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ב"ה

The Double Cave - חיי שרה

Friday, 13 November, 2020 - 1:31 pm

The Double Cave 

Mearat Hamachpela, “the double cave”, was the place Abraham chose to purchase for the burial of his wife Sarah. The Torah describes how Abraham negotiated and ultimately purchased the cave, yet the Torah does not explain why Abraham chose that particular spot, which ultimately became the burial spot of our patriarchs and matriarchs (excluding Rachel). 

In order to discover the mystical and spiritual significance of the cave we must first explore why the cave was called “the double cave”. The Talmud relates:  

With regard to the Machpelah Cave, in which the patriarchs and matriarchs are buried, Rav and Shmuel disagreed. One said: The cave consists of two rooms, one further in than the other. And one said: It consists of a room and a second story above it.

The Chassidic masters explain that the configuration of the cave explained in the Talmud is a physical representation of a spiritual reality. The patriarchs and matriarchs embodied the concept of “the double cave” in their lifetime, they therefore merited to be buried in that holy spot, which, as explained in the Zohar, is the “opening of Eden”, it is the place on earth that represents the entrance to heaven. This is the meaning of “the double cave”, the space of the cave is “double”, it possesses a dual reality, it is the place where dimensions of both earth and heaven, of physical and spiritual, are present. 

The Chassidic masters elaborate: one opinion in the Talmud is that the word “double” refers to the cave consisting of two stories, one above the other. This represents the awareness that every person possesses two dimensions, one above the other; the first level represents ordinary material life, in which we are preoccupied primarily with the needs of our body, and “above” the physical reality is the domain of the soul, the higher more spiritual side of self. The patriarchs and matriarchs teach us to live in both these dimensions simultaneously, not to be satisfied with a materialistic definition of self, but rather to seek and experience our heavenly dimension, to feel the yearning of our soul to ascend to its source within G-d himself.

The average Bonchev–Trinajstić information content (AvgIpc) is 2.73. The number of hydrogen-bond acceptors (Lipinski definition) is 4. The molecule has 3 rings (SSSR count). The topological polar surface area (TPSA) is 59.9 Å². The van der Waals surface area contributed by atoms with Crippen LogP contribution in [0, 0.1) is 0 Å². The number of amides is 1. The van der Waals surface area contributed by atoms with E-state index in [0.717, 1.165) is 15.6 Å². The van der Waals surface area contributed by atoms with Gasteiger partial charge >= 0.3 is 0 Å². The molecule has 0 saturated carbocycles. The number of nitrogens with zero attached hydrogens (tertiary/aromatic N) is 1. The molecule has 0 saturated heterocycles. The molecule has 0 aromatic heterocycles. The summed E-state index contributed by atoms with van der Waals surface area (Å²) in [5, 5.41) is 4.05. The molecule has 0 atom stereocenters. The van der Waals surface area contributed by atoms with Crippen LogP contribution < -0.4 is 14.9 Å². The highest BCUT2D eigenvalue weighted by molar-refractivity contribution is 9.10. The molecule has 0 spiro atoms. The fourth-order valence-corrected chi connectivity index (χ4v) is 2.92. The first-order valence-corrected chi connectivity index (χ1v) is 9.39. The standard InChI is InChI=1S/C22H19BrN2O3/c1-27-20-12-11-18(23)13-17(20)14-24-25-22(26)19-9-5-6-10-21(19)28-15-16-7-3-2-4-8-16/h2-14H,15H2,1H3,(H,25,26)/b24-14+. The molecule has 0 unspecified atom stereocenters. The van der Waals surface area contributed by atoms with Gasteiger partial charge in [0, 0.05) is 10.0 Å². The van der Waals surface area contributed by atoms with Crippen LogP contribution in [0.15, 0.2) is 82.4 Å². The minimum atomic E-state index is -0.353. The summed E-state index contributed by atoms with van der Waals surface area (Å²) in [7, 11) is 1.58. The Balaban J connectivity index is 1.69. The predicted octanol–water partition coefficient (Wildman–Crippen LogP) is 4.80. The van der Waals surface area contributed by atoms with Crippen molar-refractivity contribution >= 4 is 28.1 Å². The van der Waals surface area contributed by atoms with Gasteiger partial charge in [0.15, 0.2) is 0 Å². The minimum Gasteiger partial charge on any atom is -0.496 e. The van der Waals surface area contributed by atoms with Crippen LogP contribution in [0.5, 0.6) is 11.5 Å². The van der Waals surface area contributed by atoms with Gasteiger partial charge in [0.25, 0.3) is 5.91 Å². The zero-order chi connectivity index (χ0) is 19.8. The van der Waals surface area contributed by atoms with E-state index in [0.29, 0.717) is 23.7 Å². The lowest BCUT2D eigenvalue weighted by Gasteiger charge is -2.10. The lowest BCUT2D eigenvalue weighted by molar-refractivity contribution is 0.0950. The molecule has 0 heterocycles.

Once we are in touch with the “higher story” dimension of life we can appreciate the other interpretation in the Talmud, which is that the cave was called “double” because it consisted of an outer chamber and an inner chamber. The symbolism of “two rooms, one further in than the other” is that in every person we meet, and every experience we encounter, we have a choice to focus exclusively on the externality of the person or experience, or we can look deeper and see the “inner room”, the inner soul and spark of G-d that  lies hidden within every person we meet and every experience we encounter. 

The double cave represents the legacy our patriarchs and matriarchs pass on to us. We should live to its fullest, not being satisfied with the shallow and superficial dimension of existence. We must seek to experience both the “room and a second story above it”, both our physical awareness as well as the heavenly source of our soul. The awareness of both dimensions of self will allow us to see, not only the outer chamber, the external, but also the inner chamber, the deepest holy core of every person and of every experience. 

(Adapted from the Sfas Emes)

 

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